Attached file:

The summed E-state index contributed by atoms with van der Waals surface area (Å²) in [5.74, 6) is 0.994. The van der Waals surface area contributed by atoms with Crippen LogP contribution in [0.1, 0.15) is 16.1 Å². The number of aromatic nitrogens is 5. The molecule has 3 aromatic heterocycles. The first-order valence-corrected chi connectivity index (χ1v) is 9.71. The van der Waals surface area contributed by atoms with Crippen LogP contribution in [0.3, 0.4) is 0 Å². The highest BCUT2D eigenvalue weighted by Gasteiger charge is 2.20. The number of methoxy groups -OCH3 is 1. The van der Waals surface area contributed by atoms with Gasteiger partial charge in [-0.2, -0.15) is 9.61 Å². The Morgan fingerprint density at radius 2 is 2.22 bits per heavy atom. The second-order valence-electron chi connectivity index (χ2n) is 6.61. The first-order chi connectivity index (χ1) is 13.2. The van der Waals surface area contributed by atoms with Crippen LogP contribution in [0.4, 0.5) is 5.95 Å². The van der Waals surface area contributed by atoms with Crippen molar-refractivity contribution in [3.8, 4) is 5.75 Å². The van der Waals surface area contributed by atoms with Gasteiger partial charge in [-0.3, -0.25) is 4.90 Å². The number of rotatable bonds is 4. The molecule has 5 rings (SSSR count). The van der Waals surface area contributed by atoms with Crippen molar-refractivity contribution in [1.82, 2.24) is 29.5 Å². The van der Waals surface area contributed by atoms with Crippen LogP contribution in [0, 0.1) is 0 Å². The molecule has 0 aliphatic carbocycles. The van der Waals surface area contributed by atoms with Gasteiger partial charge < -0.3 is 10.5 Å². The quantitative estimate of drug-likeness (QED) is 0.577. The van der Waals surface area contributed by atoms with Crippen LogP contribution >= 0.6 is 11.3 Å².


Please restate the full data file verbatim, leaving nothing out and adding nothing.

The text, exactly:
The summed E-state index contributed by atoms with van der Waals surface area (Å²) in [5.74, 6) is 0.994. The van der Waals surface area contributed by atoms with Crippen LogP contribution in [0.1, 0.15) is 16.1 Å². The number of aromatic nitrogens is 5. The molecule has 3 aromatic heterocycles. The first-order valence-corrected chi connectivity index (χ1v) is 9.71. The van der Waals surface area contributed by atoms with Crippen LogP contribution in [0.3, 0.4) is 0 Å². The highest BCUT2D eigenvalue weighted by Gasteiger charge is 2.20. The number of methoxy groups -OCH3 is 1. The van der Waals surface area contributed by atoms with Gasteiger partial charge in [-0.2, -0.15) is 9.61 Å². The Morgan fingerprint density at radius 2 is 2.22 bits per heavy atom. The second-order valence-electron chi connectivity index (χ2n) is 6.61. The first-order chi connectivity index (χ1) is 13.2. The van der Waals surface area contributed by atoms with Crippen LogP contribution in [0.4, 0.5) is 5.95 Å². The van der Waals surface area contributed by atoms with Crippen molar-refractivity contribution in [3.8, 4) is 5.75 Å². The van der Waals surface area contributed by atoms with Gasteiger partial charge in [-0.3, -0.25) is 4.90 Å². The number of rotatable bonds is 4. The molecule has 5 rings (SSSR count). The van der Waals surface area contributed by atoms with Crippen molar-refractivity contribution in [1.82, 2.24) is 29.5 Å². The van der Waals surface area contributed by atoms with Crippen LogP contribution in [0, 0.1) is 0 Å². The molecule has 0 aliphatic carbocycles. The van der Waals surface area contributed by atoms with Gasteiger partial charge < -0.3 is 10.5 Å². The quantitative estimate of drug-likeness (QED) is 0.577. The van der Waals surface area contributed by atoms with Crippen LogP contribution >= 0.6 is 11.3 Å².